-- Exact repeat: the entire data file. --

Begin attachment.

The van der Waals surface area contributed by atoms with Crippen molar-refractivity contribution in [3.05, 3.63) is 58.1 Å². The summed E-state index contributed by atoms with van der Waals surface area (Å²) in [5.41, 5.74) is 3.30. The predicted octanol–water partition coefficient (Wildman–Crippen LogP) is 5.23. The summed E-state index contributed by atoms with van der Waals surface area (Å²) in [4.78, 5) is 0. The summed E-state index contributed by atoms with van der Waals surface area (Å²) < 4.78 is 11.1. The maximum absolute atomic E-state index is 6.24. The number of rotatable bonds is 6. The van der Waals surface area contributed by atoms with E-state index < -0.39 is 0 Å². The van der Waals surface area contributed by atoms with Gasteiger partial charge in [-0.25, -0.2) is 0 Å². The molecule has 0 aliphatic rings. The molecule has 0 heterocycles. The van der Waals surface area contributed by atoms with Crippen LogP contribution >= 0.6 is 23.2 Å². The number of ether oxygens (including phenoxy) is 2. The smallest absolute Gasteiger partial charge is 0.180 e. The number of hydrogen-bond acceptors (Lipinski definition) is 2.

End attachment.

The van der Waals surface area contributed by atoms with Crippen molar-refractivity contribution in [3.05, 3.63) is 58.1 Å². The summed E-state index contributed by atoms with van der Waals surface area (Å²) in [5.41, 5.74) is 3.30. The predicted octanol–water partition coefficient (Wildman–Crippen LogP) is 5.23. The summed E-state index contributed by atoms with van der Waals surface area (Å²) in [4.78, 5) is 0. The summed E-state index contributed by atoms with van der Waals surface area (Å²) < 4.78 is 11.1. The maximum absolute atomic E-state index is 6.24. The number of rotatable bonds is 6. The van der Waals surface area contributed by atoms with E-state index < -0.39 is 0 Å². The van der Waals surface area contributed by atoms with Gasteiger partial charge in [-0.25, -0.2) is 0 Å². The molecule has 0 aliphatic rings. The molecule has 0 heterocycles. The van der Waals surface area contributed by atoms with Crippen LogP contribution >= 0.6 is 23.2 Å². The number of ether oxygens (including phenoxy) is 2. The smallest absolute Gasteiger partial charge is 0.180 e. The number of hydrogen-bond acceptors (Lipinski definition) is 2.